At Håøya in Oslofjorden, five coal workers were executed in 1941, along with one of the crew of the icebreaker Isbjørn. They belonged to a group of 14 men who hijacked the boat at Isfjorden and tried to set a course westward towards an allied port. Their gravesite has never been found.
Finding the cartridge shells
Helge G. Simonsen has been pushing for the search campaign for the past seven years. In the spring of 2013, Simonsen and personnel from Norway's Armed Forces' Special Command thoroughly searched parts of the island with ground radar - without results.
"We now have dug deeper in the archives and found information that has meant that we are now looking at a completely different place than before, he said.
The discovery of a Mauser cartridge shell, produced in 1941, in Nordbukta at Nord-Håøya is one of two reasons Simonsen sought additional funding from the Ministry of Defense. Another piece of the puzzle that has come out is the story of a man who lived on Båtstø, just west of Håøya. The man is dead now, but according to his son the father was down on a rock jetty one winter morning to pull nets. He saw a darkened boat that came from Oslo that went into Nordbukta. A little while later, he heard gunshots.
"All of this is circumstantial and is not enough to draw conclusions," Simonsen said. "But it is enough that we will investigate the matter more thoroughly."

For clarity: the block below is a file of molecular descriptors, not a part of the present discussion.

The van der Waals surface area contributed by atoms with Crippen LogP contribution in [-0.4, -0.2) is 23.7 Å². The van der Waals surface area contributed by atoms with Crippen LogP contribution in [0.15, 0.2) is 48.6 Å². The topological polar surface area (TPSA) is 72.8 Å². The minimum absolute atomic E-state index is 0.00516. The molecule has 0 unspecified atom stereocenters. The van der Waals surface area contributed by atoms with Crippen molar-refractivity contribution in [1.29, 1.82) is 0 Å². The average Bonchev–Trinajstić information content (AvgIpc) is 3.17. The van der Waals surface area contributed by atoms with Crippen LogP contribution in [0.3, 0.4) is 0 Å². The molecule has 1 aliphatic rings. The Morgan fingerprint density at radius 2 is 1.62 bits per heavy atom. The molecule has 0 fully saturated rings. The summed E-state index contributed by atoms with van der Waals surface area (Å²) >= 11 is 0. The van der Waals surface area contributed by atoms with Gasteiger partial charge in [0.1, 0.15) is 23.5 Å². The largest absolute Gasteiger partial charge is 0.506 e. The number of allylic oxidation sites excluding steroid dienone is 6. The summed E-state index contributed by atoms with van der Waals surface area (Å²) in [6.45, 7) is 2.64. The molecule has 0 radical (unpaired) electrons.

Defense Minister Ine Marie Eriksen Søreide told Bergens Tidende the grant of 300,000 kroner is the ministry's final effort to find the remains of executed Norwegians from World War II.
"We are putting a final end to the ministry's continued involvement in such cases in the future," she told the newspaper.
According to Simonsen, archaeologists from the Akershus county administration will excavate in that area. But first, people from the military's special command will go over Nordbukta with ground radar – the same technique that was used further south on the island.
In addition, some of the funds will be used to search archives, especially the German
National Archives known as "Bundesarchiv."
"We have begun to look there and will spend a lot of effort searching for additional documents," Simonsen said. "In addition, the archives of the treason police in Norway are interesting."
Paul Kaiser, a Germain chaplain, was present during the execution. In 1947 he was back on the island again, this time with eventual Bishop Dagfinn Hauge, who had served as chaplain for death row prisoners at the Akershus fortress during the war.
"Hauge must have written a report and a travel invoice for the stay," Simonsen said. "We hope to find those, but unfortunately much of the archive is little in order."
Simonsen said his commitment is twofold. In addition to being curious by nature, he is also morally offended by what he calls "the government's lack of interest" in finding the graves from the war in Norway.
"It is shameful. These were people who gave their lives so that we might live in freedom. To find their remains is an honor to attempt," said Simonsen, who in 2012 published the book "Kapringen" about the evacuation of Svalbard and the hijacking of the Isbjørn.
What does he think about the ministry stating this is Norway's final attempt?
"We know that there are at least 14 man who are not buried," Simonsen said. "They were executed at Akershus. But there exists few traces of them."
If there are potential discoveries, Follo police officials will get involved in follow-up work on the case.